24/32 track mixer purchase

Discussion in 'Consoles / Control Surfaces' started by soulshock7, Jan 21, 2004.

  1. soulshock7

    soulshock7 Guest

    I'm in the market for a 24/32 track mixer. I only have $600-800 to spend. The behringer is in my price range but in every forum people have bad things to say about them. They say the break down really easy and I'm hard on my gear. But price and time is tight right now. I really want/need a analog mixer right now. Right now I use Digi 001, ARS-10 a have small mackie 8 track mixer etc, and I'm thinking of buying a nice CD recorder. I have a small little vocal booth and cheap mic audio-techs. I'm a local hip hop producer and want the mixer because of the future gear I want to buy mic-pre, effects. I want to run it like this. ARS-10 to effects, outboard gear ot the mixer to the digi001 to the CD recorder. Any thoughts welcome.Remember cost is the issue here. If I spend the whole wad on the mixer I can't buy the other gear right now.
  2. soulshock7

    soulshock7 Guest

    sorry for the long post but I was thinking. Do I even neede a 24 channel mixer. This is what I want. I want to be able to hear my 24 tracks of sounds but eliminate the digital sound and add some warmth to the tracks but not lose the automation that I programmed in the Digi 001. Help please before I waste my money.
  3. AudioGaff

    AudioGaff Well-Known Member

    Feb 23, 2001
    Silicon Valley
    Dude, SLOW DOWN! Take your time and think this through. The best advice I can offer you right now is that you don't always get everything you want. It is just that plain and simple. Your going to have to be very honest and realistic in deciding what you want vs what you really need vs how much you have to spend. Even if you can buy everything you want, that still doesn't mean your going to be able to get the results you want. It is very likely that you going to need to apprach this in many separate steps over a long period of time if you want to get it right and not waste your money.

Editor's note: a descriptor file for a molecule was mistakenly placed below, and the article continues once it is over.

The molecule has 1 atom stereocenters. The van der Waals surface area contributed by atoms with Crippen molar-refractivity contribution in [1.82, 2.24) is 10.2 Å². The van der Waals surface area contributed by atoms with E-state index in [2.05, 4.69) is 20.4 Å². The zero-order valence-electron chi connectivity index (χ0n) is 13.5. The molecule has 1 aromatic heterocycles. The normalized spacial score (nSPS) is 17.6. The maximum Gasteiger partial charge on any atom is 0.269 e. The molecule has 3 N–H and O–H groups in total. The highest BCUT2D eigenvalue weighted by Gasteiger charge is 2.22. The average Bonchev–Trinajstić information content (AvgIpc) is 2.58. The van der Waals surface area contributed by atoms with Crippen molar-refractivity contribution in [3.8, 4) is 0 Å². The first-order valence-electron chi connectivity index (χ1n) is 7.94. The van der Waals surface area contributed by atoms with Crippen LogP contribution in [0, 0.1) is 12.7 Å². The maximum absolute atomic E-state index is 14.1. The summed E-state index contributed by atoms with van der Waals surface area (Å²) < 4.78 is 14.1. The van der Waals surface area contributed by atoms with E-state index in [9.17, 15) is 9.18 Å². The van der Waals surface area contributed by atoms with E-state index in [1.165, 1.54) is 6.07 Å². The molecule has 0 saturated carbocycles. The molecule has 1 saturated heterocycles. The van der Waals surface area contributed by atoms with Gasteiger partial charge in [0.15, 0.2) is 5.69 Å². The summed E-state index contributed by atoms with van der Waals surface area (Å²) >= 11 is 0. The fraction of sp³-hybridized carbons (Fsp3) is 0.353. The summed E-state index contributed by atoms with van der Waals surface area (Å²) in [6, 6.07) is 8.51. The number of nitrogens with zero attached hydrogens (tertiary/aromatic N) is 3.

4. soulshock7

    soulshock7 Guest

    Yeah, I told my cousin who is a engineer about my plans and he told me that for what I'm doing. My 8-track mackie should be fine. Since I'll be doing the majority of the mixing in pro tools. He said my money would be better spent else where.plug-ins room acoustics or other outboard gear.
  5. Kurt Foster

    Kurt Foster Well-Known Member

    Jul 2, 2002
    77 Sunset Lane.
    Yer cuz is correct... The 8 channel Mackie should give you plenty of options for doing phone cue mixs and what ever else you need from the 001.

    To warm things up and get rid of the "digital sound" I always recomend better front end gear. I think much of what people blame on digital as harsh, brittle, thin sound is really coming from the cheap mixers and pre amps in use with these low cost recorders.

    Recording platforms and monitor mixers can come and go but quality mics and preamps can last you a lifetime. Consider some higher end, discreet, class A mic pres with transformers on the inputs (to help warm things up) and some decent mics.

    While anything really worth considering is a bit out of your price range ($800) if you are patient and look around, you may be able to get a deal on something used.. anything that is Neve, Neve clone, API, Telefunkin, Focusrite (not the platinum range) etc will be the ticket.. There are others, too numerous to mention.

    The least expensive thing I have found of this type so far has been the Sebatron line of tube mic pres.. A vmp 2000e, sans meters, can be had new for around $1000 (shipping and customs included).
  6. Clueless

    Clueless Guest

    (Dead Link Removed)

    (Dead Link Removed)

    And, as Kurt so politely said, you should not expect a $800 investment to deliver $20,000 in sound, regardless of what the ads say.
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